Definite Descriptions and Proper Names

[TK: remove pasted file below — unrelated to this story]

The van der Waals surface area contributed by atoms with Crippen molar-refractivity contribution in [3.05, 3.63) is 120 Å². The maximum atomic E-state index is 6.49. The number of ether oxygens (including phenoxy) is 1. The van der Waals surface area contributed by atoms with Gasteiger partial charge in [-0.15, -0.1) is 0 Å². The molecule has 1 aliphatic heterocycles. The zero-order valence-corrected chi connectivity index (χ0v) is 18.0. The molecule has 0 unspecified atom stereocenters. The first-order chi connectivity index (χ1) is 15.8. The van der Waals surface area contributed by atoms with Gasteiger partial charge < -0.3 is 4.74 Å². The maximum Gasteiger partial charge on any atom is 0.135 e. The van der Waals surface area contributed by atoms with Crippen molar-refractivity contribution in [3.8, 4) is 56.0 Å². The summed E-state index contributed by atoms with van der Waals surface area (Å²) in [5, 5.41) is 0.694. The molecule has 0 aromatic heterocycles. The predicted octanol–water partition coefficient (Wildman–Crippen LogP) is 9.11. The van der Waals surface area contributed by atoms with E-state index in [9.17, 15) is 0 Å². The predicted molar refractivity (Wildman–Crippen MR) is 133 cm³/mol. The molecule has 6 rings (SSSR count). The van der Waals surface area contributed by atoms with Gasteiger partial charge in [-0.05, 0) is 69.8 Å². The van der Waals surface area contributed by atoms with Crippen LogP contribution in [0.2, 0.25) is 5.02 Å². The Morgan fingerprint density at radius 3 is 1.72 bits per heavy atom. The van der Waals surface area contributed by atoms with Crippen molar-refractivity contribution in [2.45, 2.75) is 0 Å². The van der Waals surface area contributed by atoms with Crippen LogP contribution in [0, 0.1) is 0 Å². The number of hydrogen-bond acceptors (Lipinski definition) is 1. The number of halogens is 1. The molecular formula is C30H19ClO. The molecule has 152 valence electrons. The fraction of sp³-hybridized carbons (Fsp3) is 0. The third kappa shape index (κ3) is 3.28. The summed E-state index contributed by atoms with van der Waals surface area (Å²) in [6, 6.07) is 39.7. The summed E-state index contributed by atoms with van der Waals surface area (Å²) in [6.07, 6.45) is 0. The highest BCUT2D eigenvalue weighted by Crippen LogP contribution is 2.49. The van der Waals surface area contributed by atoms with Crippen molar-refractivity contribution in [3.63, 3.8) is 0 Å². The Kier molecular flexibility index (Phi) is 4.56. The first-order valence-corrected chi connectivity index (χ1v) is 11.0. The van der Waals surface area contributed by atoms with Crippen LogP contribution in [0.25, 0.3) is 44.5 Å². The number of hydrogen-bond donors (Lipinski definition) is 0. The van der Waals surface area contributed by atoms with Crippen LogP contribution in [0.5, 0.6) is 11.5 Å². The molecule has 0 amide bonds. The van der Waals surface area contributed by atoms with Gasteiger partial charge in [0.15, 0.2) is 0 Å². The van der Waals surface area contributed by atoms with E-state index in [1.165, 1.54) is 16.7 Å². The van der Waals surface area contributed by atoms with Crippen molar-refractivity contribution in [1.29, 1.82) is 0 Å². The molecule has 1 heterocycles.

In this chapter I shall propose a form of descriptivism, Contextual descriptivism (CD, in brief). As explained in the introduction, CD relies on “contextualized properties ” of the form F@t, where “@” is the contextualization sign , whose meaning is elucidated in §§ 5.3-5.4. Very roughly speaking, and given the default option that we shall pursue (according to which t is a linguistic token), CD can be seen as a sort of generalization to proper names and incomplete determiner phrases (including definite descriptions) of Reichenbach ’s (1947) token-reflexive approach to indexicals. According to CD, indexicals and proper names are (in typical cases) incomplete (truncated) definite descriptions, and thus the descriptive contents which constitute their pragmatic meanings should be characterized by relying first on an auxiliary account of the pragmatic meaning of incomplete definite descriptions. Since, as we have seen, descriptions can be incomplete just like other members of the more general class of determiner phrases to which they belong, it follows that this auxiliary account should be extracted from a more sweeping theory about the pragmatic meaning of incomplete determiner phrases. The next few sections will then be devoted to this preliminary issue in a way that involves, for generality’s sake, a discussion of complete determiner phrases as well. After this, I shall try to characterize the pragmatic meaning of various kinds of singular terms from the point of view of CD.